How cultural diversity can boost your bottom line

Cultural diversity can play an important role in boosting workforce capabilities

Cultural diversity is considered a low priority organisational issue among Australian businesses, according to recent research, and companies may be inadvertently hurting their own bottom line as a result.

Conducted by the Diversity Council Australia (DCA) in conjunction with the Scanlon Foundation, the research found that almost 30 per cent of Australian businesses ranked gender diversity as the most important issue to address, while only 13 per cent said cultural diversity is the key priority.

“While it’s important that employers recognise the issue of gender, promoting cultural diversity should also be a key focus,” said Katriina Tahka, cultural diversity director for DCA.

Australia is one of the most culturally diverse counties in the world: one in two Australians is either born overseas or has a parent from another country.

As such, the potential business implications of cultural diversity being considered a low organisational issue are significant, said Tamerlaine Beasley, managing director of consultancy Beasley Intercultural.

“If companies don’t understand diversity, they’re not recognising or addressing the needs of the Australian population,” she said.

“In terms of their capacity to service the market, 25 per cent of Australians were born overseas, so this isn’t just about being nice to people from different cultures – which it is often stereotyped as – but it’s about how you service your market, and that’s a core business principle.”

Improving Asian capability
With many Australian businesses looking to expand into and increase the amount of business done in Asia, culturally diverse teams have the potential to contribute more to organisations than mono-cultural teams, said Beasley.

She observed that 10 per cent of Australians have Asian cultural heritage, but often these people are not promoted – to the potential detriment of business goals.

“If you’re looking at your capability to service, for example, the Mandarin speaking community in Australia, and given Mandarin is the most spoken language here other than English, why would you not leverage that talent in your team?” said Beasley.

An Australian Industry Group survey found that less than 50 per cent of senior executives have experience in or exposure to Asian markets, and Beasley noted that this increases the risks of being unable to understand and leverage cultural diversity as a potential competitive advantage.

The role of unconscious bias
One of the reasons why cultural diversity may rank as a lower priority organisational issue is unconscious bias at the leadership level and in recruitment practices.

Tahka said unconscious bias often comes into play in the recruitment process when discussing matters such as the cultural fit and leadership capabilities of an applicant.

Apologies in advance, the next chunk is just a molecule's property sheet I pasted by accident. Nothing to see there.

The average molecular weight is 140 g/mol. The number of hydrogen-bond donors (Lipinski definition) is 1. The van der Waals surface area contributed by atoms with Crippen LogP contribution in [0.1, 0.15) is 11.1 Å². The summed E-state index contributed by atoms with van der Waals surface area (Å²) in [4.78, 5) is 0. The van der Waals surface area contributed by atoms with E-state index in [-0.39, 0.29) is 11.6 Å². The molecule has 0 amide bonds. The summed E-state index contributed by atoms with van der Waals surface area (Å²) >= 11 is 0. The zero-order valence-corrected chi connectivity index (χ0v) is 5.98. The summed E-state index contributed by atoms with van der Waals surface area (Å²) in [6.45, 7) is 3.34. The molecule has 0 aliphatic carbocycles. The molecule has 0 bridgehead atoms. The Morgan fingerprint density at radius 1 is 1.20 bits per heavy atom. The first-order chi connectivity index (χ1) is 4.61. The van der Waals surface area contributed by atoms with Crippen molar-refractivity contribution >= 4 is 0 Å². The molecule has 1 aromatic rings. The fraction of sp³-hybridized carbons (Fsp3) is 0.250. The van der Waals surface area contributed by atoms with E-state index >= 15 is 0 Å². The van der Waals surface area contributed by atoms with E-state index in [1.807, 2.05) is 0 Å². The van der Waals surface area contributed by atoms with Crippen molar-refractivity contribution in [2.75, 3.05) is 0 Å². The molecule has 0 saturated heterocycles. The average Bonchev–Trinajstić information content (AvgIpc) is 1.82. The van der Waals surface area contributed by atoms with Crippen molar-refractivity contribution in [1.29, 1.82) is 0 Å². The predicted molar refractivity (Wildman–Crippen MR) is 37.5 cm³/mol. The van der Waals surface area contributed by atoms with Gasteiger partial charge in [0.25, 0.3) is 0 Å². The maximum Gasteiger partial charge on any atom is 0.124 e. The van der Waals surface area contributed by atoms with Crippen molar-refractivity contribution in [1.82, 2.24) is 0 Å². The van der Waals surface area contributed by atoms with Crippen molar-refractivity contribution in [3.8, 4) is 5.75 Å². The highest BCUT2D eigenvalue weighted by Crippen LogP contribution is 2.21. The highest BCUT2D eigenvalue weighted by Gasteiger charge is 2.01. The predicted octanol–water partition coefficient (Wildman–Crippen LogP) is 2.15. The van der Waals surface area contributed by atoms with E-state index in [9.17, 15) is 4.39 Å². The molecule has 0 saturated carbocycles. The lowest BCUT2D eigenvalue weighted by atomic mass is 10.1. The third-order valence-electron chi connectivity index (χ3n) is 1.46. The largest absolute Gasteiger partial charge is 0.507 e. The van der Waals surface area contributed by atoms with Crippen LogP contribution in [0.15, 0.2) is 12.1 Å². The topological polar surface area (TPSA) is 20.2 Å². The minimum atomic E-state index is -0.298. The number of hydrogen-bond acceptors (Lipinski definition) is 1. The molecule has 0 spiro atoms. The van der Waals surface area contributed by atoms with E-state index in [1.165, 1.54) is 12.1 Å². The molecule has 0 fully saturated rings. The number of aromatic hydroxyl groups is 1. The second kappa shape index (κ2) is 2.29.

“Those two concepts in themselves sound business appropriate and are widely used and accepted, but they can be code for someone who is ‘like me’ and normally it’s a filter for finding people who are just like the people who already work there,” she said.

The risk of “cultural fit” is hiring in the image of senior leadership teams, who statistically speaking, do not reflect the diversity of the Australian population and don’t necessarily have Asia capability either, Beasley added.

“This is also about global workforce capability, and in the war for talent, it’s interesting that often diversity is perceived to be a nice soft thing … but the reality is if you enable inclusion, participation and you really work well in terms of diversity, then you don’t have to be going offshore to hire talent,” she stated.

What HR leaders need to do?
HR executives need to think about how they harness capability in the Asian Century, manage risk in global markets, meet the needs of a diverse client base in Australia with a view to enabling revenue streams and improve workforce performance through leveraging existing untapped potential.

Tahka said the most important step leaders can take is to stop and think about their own behaviour and the impact it has.

“Leaders play such a critical role in terms of walking the talk and sending out signals about the way things are done around the organisation, and they create the culture in doing so,” she said.

“If they stop and critically asses their own behaviour or patterns, that’s an incredibly powerful moment.”

When it comes to recruitment, leaders can also make a conscious effort to look out for people who are different and potentially improve innovation within the organisation or their own team, she added.

“Not everybody does that when they’re busy and not everybody is very good at doing that, but if they are willing to think about what’s it’s like to be somebody other than them, and then actively try and engage with people who are different to them, that’s the start of a snowball effect. It can have a big impact in organisations,” Tahka said.

More formal programs, such as recruitment process reviews, can also help improve diversity of candidate lists.

“It’s a mixture of both personal reflection and organisational change that’s required. A lot of diversity change is about behavioural change. The person recruiting has to be able to do that and they’re only going to be willing if they see that there’s a benefit or opportunity,” said Tahka.

The positioning of diversity management needs to be seen as a strategic business issue, and Beasley said leadership teams need a greater capability to understand and improve diversity.

“We’re working with leaders of ASX 100 companies in a strategic advisory capacity to make sure those people understand this,” she said.

By Chadielle Fayad